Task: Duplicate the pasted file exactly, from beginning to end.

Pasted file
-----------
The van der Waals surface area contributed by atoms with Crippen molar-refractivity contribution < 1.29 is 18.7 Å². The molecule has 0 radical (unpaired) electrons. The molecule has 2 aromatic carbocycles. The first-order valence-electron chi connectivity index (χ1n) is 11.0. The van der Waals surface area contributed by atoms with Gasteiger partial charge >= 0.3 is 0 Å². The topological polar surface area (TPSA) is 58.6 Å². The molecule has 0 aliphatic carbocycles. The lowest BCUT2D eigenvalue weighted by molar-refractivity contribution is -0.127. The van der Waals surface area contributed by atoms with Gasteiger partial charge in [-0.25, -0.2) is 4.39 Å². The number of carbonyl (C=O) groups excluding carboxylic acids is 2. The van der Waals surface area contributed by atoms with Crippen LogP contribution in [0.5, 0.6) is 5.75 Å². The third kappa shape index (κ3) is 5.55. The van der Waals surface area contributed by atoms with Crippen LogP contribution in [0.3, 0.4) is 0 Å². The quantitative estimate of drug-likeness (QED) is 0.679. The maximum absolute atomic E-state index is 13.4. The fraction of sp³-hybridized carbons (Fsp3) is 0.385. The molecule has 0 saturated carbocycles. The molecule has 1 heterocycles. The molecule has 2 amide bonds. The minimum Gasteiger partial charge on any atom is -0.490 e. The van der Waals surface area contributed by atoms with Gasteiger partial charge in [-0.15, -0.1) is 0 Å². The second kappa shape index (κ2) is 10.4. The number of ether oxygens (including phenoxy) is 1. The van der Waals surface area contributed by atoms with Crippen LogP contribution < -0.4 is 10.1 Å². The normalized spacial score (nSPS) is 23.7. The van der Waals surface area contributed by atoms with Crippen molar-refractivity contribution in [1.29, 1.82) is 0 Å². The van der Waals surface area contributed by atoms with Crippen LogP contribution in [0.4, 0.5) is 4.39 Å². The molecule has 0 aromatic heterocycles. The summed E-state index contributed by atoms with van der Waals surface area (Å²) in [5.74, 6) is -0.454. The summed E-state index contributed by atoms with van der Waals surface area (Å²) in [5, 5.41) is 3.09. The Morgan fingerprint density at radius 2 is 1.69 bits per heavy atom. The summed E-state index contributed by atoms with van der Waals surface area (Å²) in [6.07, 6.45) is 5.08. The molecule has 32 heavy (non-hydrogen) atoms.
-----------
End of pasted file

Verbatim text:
The van der Waals surface area contributed by atoms with Crippen molar-refractivity contribution < 1.29 is 18.7 Å². The molecule has 0 radical (unpaired) electrons. The molecule has 2 aromatic carbocycles. The first-order valence-electron chi connectivity index (χ1n) is 11.0. The van der Waals surface area contributed by atoms with Gasteiger partial charge >= 0.3 is 0 Å². The topological polar surface area (TPSA) is 58.6 Å². The molecule has 0 aliphatic carbocycles. The lowest BCUT2D eigenvalue weighted by molar-refractivity contribution is -0.127. The van der Waals surface area contributed by atoms with Gasteiger partial charge in [-0.25, -0.2) is 4.39 Å². The number of carbonyl (C=O) groups excluding carboxylic acids is 2. The van der Waals surface area contributed by atoms with Crippen LogP contribution in [0.5, 0.6) is 5.75 Å². The third kappa shape index (κ3) is 5.55. The van der Waals surface area contributed by atoms with Crippen LogP contribution in [0.3, 0.4) is 0 Å². The quantitative estimate of drug-likeness (QED) is 0.679. The maximum absolute atomic E-state index is 13.4. The fraction of sp³-hybridized carbons (Fsp3) is 0.385. The molecule has 0 saturated carbocycles. The molecule has 1 heterocycles. The molecule has 2 amide bonds. The minimum Gasteiger partial charge on any atom is -0.490 e. The van der Waals surface area contributed by atoms with Gasteiger partial charge in [-0.15, -0.1) is 0 Å². The second kappa shape index (κ2) is 10.4. The number of ether oxygens (including phenoxy) is 1. The van der Waals surface area contributed by atoms with Crippen LogP contribution < -0.4 is 10.1 Å². The normalized spacial score (nSPS) is 23.7. The van der Waals surface area contributed by atoms with Crippen molar-refractivity contribution in [1.29, 1.82) is 0 Å². The van der Waals surface area contributed by atoms with Crippen LogP contribution in [0.4, 0.5) is 4.39 Å². The molecule has 0 aromatic heterocycles. The summed E-state index contributed by atoms with van der Waals surface area (Å²) in [5.74, 6) is -0.454. The summed E-state index contributed by atoms with van der Waals surface area (Å²) in [5, 5.41) is 3.09. The Morgan fingerprint density at radius 2 is 1.69 bits per heavy atom. The summed E-state index contributed by atoms with van der Waals surface area (Å²) in [6.07, 6.45) is 5.08. The molecule has 32 heavy (non-hydrogen) atoms.